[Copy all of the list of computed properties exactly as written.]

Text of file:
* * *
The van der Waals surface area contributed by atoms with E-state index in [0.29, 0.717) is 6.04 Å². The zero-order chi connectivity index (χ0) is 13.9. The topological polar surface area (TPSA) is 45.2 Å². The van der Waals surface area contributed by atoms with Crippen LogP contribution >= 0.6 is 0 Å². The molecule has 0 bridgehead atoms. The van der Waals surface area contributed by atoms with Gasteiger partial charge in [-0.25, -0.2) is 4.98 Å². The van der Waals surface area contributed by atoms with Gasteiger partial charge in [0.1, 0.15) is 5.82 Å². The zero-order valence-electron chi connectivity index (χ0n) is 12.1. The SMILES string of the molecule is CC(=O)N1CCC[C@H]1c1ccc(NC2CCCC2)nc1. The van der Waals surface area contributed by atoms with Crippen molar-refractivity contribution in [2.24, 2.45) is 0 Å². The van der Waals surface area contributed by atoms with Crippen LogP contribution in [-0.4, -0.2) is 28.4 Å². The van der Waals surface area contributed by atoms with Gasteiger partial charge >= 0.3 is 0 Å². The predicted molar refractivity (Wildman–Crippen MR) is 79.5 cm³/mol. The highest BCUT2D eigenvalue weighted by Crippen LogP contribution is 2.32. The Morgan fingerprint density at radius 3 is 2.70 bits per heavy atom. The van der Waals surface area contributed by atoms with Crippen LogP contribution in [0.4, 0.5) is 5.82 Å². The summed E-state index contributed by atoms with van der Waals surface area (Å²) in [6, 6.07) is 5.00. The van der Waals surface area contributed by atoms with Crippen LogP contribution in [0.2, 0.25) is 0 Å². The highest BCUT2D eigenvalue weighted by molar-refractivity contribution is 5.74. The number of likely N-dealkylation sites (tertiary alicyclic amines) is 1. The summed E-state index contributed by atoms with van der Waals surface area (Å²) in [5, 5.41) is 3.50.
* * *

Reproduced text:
The van der Waals surface area contributed by atoms with E-state index in [0.29, 0.717) is 6.04 Å². The zero-order chi connectivity index (χ0) is 13.9. The topological polar surface area (TPSA) is 45.2 Å². The van der Waals surface area contributed by atoms with Crippen LogP contribution >= 0.6 is 0 Å². The molecule has 0 bridgehead atoms. The van der Waals surface area contributed by atoms with Gasteiger partial charge in [-0.25, -0.2) is 4.98 Å². The van der Waals surface area contributed by atoms with Gasteiger partial charge in [0.1, 0.15) is 5.82 Å². The zero-order valence-electron chi connectivity index (χ0n) is 12.1. The SMILES string of the molecule is CC(=O)N1CCC[C@H]1c1ccc(NC2CCCC2)nc1. The van der Waals surface area contributed by atoms with Crippen molar-refractivity contribution in [2.24, 2.45) is 0 Å². The van der Waals surface area contributed by atoms with Crippen LogP contribution in [-0.4, -0.2) is 28.4 Å². The van der Waals surface area contributed by atoms with Gasteiger partial charge >= 0.3 is 0 Å². The predicted molar refractivity (Wildman–Crippen MR) is 79.5 cm³/mol. The highest BCUT2D eigenvalue weighted by Crippen LogP contribution is 2.32. The Morgan fingerprint density at radius 3 is 2.70 bits per heavy atom. The van der Waals surface area contributed by atoms with Crippen LogP contribution in [0.4, 0.5) is 5.82 Å². The summed E-state index contributed by atoms with van der Waals surface area (Å²) in [6, 6.07) is 5.00. The van der Waals surface area contributed by atoms with Crippen LogP contribution in [0.2, 0.25) is 0 Å². The highest BCUT2D eigenvalue weighted by molar-refractivity contribution is 5.74. The number of likely N-dealkylation sites (tertiary alicyclic amines) is 1. The summed E-state index contributed by atoms with van der Waals surface area (Å²) in [5, 5.41) is 3.50.